of       material
           6      Shredded/        10 feet
           9      Sand             4 feet
           9      Pea gravel       5 feet
           9      Wood mulch       7 feet
                    (non CCA)
           9      Wood chips       10 feet

             Appropriate Surfacing
     Unitary Materials       Loose Fill
     •   Rubber mats         •   Pea gravel (not for
     •   Tiles                   infants/toddlers)
     •   Poured surfaces     •   Sand
                             •   Shredded/recycled
                                 rubber mulch
                             •   Wood mulch including
                                 engineered wood fiber
                             •   Wood chips

     All manufactured surfacing materials must meet
        ASTM standards.

       Loose fill surfacing materials

• Compresses at least 25% over time
• Requires frequent maintenance
• May need a method of containment
• May be affected by the drainage and resulting
  standing water
• Loose fill material can not be used as the only
  protective surfacing over hard areas such as
  asphalt or concrete
• Surfacing installed over a hard area must be
  installed professionally according to CPSC

     Hazards related to maintenance of

                Fall zones
• The fall zone is the distance around each
  piece of equipment that will need surfacing
• In general fall zones must extend 6 feet
  around from the perimeter of any piece of
          Determining fall zones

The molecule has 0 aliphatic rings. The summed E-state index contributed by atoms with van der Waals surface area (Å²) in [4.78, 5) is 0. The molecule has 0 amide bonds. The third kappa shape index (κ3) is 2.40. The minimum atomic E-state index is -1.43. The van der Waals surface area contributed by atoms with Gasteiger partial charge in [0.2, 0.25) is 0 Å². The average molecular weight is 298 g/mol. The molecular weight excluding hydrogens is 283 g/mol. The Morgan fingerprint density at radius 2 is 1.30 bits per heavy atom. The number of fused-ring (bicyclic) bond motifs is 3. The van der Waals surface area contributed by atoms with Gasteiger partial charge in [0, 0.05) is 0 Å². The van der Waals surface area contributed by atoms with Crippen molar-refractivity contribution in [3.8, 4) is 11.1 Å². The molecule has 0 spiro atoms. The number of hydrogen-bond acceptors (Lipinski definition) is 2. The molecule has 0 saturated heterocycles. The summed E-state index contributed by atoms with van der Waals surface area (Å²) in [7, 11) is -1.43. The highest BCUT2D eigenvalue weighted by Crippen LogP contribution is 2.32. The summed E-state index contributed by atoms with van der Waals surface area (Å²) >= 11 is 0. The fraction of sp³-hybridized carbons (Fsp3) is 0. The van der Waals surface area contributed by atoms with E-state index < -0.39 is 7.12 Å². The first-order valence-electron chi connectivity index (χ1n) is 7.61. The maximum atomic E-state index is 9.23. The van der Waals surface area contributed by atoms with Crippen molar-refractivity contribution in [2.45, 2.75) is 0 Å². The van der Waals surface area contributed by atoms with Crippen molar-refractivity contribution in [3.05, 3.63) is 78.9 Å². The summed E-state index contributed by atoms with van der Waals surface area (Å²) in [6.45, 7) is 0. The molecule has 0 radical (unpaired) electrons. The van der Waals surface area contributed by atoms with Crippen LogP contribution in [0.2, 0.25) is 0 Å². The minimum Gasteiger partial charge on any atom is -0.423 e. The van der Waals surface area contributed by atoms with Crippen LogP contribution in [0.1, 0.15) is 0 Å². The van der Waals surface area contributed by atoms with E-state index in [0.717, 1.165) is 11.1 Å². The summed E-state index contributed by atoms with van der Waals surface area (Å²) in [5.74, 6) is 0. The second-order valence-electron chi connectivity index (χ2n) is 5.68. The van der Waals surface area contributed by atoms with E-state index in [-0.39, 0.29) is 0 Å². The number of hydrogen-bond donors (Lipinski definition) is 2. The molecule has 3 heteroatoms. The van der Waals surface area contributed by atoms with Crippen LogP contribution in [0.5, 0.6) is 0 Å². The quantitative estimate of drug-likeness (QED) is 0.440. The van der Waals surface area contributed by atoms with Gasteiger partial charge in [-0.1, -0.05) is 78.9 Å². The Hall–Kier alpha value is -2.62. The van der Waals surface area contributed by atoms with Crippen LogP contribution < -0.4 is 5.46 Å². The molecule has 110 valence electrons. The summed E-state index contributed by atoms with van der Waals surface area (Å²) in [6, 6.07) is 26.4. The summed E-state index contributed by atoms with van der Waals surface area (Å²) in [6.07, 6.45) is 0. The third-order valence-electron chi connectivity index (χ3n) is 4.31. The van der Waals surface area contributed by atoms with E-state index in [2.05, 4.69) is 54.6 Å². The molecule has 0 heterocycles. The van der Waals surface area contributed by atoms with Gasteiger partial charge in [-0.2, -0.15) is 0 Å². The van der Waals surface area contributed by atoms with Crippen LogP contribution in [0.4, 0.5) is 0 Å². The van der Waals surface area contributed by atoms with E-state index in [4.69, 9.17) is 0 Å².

General requirements:
- For composite structures, the fall zone
  must be 6 feet from the perimeter
- Two pieces of equipment that are not more
  than 30” high can share a use zone as long
  they are at least 6 feet apart.
- Two pieces of equipment that are over 30”
  high can share a use zone if they are at
  least 9 feet apart.
    Determining fall zones for swings

• To and fro swings- The use zone is 2 x the distance
  from the pivot point to the surfacing and 6’ out from
  the side poles

        Fall zones for tire swings

Tire swings- The use zone must be the
  distance from the pivot point to the tire
  plus 6’ and 6’ out from the side of the
  poles .

       Fall zones for bucket swings

Bucket swings- The use zone
must be 2 x the distance from
the pivot point to the sitting
surface and 6’ out from the side

       Surfacing and fall zone issues

Lack of a fall zone with
  appropriate amount of
  surfacing material

Exposed cement can be a
  tripping hazard and can
  cause head injuries

Entrapment Hazards

         • Head entrapment areas are
           between 3.5” and 9”
         • The child’s body can fit
           through a space that does
           not allow the head to pass
         • Applies to indoor as well as
           outdoor environments
         • Even if the child’s feet are
           on the ground, the child is in
           danger of strangulation

     Another head entrapment hazard

     Another entrapment hazard

Checking a partially bound
• Routine inspection and ongoing maintenance is
• Hazards might include:
  -broken equipment
  -lack of surfacing
  -head entrapments
  - weather related hazards such as frozen ground
  -metal equipment in direct sun light
  - inadequate shade
Supervision plays an important role in keeping
  children safe while on the playground.

  Programs should be encouraged to develop
  playground supervision and monitoring plan so
  that staff know and understand their

  Programs should train staff on how to
  effectively supervise the playground as well
  as how to monitor the playground